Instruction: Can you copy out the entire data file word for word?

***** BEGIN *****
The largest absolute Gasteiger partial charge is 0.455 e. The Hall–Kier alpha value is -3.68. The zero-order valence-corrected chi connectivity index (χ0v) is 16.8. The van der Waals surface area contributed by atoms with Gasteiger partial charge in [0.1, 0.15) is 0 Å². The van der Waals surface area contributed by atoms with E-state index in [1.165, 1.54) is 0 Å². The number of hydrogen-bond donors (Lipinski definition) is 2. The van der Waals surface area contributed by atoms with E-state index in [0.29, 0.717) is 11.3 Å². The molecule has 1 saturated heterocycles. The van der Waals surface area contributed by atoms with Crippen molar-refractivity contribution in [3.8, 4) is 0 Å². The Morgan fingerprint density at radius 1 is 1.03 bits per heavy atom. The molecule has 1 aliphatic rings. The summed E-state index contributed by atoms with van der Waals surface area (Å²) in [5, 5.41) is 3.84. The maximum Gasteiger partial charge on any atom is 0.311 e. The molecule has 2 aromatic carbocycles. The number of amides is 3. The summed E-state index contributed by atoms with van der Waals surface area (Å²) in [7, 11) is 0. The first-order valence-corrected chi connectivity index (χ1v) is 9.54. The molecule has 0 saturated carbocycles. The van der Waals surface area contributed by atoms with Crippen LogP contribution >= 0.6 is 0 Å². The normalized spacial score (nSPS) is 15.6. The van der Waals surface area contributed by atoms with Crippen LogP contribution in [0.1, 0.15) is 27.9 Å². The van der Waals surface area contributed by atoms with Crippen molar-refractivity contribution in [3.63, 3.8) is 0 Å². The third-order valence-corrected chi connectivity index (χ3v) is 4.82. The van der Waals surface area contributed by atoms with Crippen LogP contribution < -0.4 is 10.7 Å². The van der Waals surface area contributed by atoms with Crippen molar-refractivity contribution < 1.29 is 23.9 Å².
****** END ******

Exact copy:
The largest absolute Gasteiger partial charge is 0.455 e. The Hall–Kier alpha value is -3.68. The zero-order valence-corrected chi connectivity index (χ0v) is 16.8. The van der Waals surface area contributed by atoms with Gasteiger partial charge in [0.1, 0.15) is 0 Å². The van der Waals surface area contributed by atoms with E-state index in [1.165, 1.54) is 0 Å². The number of hydrogen-bond donors (Lipinski definition) is 2. The van der Waals surface area contributed by atoms with E-state index in [0.29, 0.717) is 11.3 Å². The molecule has 1 saturated heterocycles. The van der Waals surface area contributed by atoms with Crippen molar-refractivity contribution in [3.8, 4) is 0 Å². The Morgan fingerprint density at radius 1 is 1.03 bits per heavy atom. The molecule has 1 aliphatic rings. The summed E-state index contributed by atoms with van der Waals surface area (Å²) in [5, 5.41) is 3.84. The maximum Gasteiger partial charge on any atom is 0.311 e. The molecule has 2 aromatic carbocycles. The number of amides is 3. The summed E-state index contributed by atoms with van der Waals surface area (Å²) in [7, 11) is 0. The first-order valence-corrected chi connectivity index (χ1v) is 9.54. The molecule has 0 saturated carbocycles. The van der Waals surface area contributed by atoms with Crippen LogP contribution >= 0.6 is 0 Å². The normalized spacial score (nSPS) is 15.6. The van der Waals surface area contributed by atoms with Crippen LogP contribution in [0.1, 0.15) is 27.9 Å². The van der Waals surface area contributed by atoms with Crippen molar-refractivity contribution in [3.63, 3.8) is 0 Å². The third-order valence-corrected chi connectivity index (χ3v) is 4.82. The van der Waals surface area contributed by atoms with Crippen LogP contribution < -0.4 is 10.7 Å². The van der Waals surface area contributed by atoms with Crippen molar-refractivity contribution < 1.29 is 23.9 Å².